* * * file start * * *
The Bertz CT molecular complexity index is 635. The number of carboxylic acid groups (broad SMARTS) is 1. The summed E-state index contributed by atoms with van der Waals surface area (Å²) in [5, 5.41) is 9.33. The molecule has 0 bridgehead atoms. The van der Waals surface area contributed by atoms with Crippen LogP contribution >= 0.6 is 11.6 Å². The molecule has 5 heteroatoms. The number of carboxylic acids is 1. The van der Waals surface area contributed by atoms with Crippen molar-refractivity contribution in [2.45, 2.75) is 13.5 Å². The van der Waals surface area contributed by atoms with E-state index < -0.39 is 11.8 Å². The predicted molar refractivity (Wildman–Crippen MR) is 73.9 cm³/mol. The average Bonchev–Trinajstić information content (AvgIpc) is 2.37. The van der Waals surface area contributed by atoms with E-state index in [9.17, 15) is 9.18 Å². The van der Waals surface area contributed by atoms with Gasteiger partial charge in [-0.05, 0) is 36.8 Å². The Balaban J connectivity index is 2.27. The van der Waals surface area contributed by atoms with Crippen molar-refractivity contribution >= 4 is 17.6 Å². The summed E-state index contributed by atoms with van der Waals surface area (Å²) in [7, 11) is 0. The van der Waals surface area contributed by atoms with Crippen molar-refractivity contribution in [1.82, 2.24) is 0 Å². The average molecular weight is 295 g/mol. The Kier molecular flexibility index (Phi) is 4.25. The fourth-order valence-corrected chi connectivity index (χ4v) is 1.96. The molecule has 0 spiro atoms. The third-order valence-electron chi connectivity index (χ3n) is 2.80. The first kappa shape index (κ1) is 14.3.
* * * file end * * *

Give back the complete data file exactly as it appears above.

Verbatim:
The Bertz CT molecular complexity index is 635. The number of carboxylic acid groups (broad SMARTS) is 1. The summed E-state index contributed by atoms with van der Waals surface area (Å²) in [5, 5.41) is 9.33. The molecule has 0 bridgehead atoms. The van der Waals surface area contributed by atoms with Crippen LogP contribution >= 0.6 is 11.6 Å². The molecule has 5 heteroatoms. The number of carboxylic acids is 1. The van der Waals surface area contributed by atoms with Crippen molar-refractivity contribution in [2.45, 2.75) is 13.5 Å². The van der Waals surface area contributed by atoms with E-state index < -0.39 is 11.8 Å². The predicted molar refractivity (Wildman–Crippen MR) is 73.9 cm³/mol. The average Bonchev–Trinajstić information content (AvgIpc) is 2.37. The van der Waals surface area contributed by atoms with E-state index in [9.17, 15) is 9.18 Å². The van der Waals surface area contributed by atoms with Gasteiger partial charge in [-0.05, 0) is 36.8 Å². The Balaban J connectivity index is 2.27. The van der Waals surface area contributed by atoms with Crippen molar-refractivity contribution >= 4 is 17.6 Å². The summed E-state index contributed by atoms with van der Waals surface area (Å²) in [7, 11) is 0. The van der Waals surface area contributed by atoms with Crippen molar-refractivity contribution in [1.82, 2.24) is 0 Å². The average molecular weight is 295 g/mol. The Kier molecular flexibility index (Phi) is 4.25. The fourth-order valence-corrected chi connectivity index (χ4v) is 1.96. The molecule has 0 spiro atoms. The third-order valence-electron chi connectivity index (χ3n) is 2.80. The first kappa shape index (κ1) is 14.3.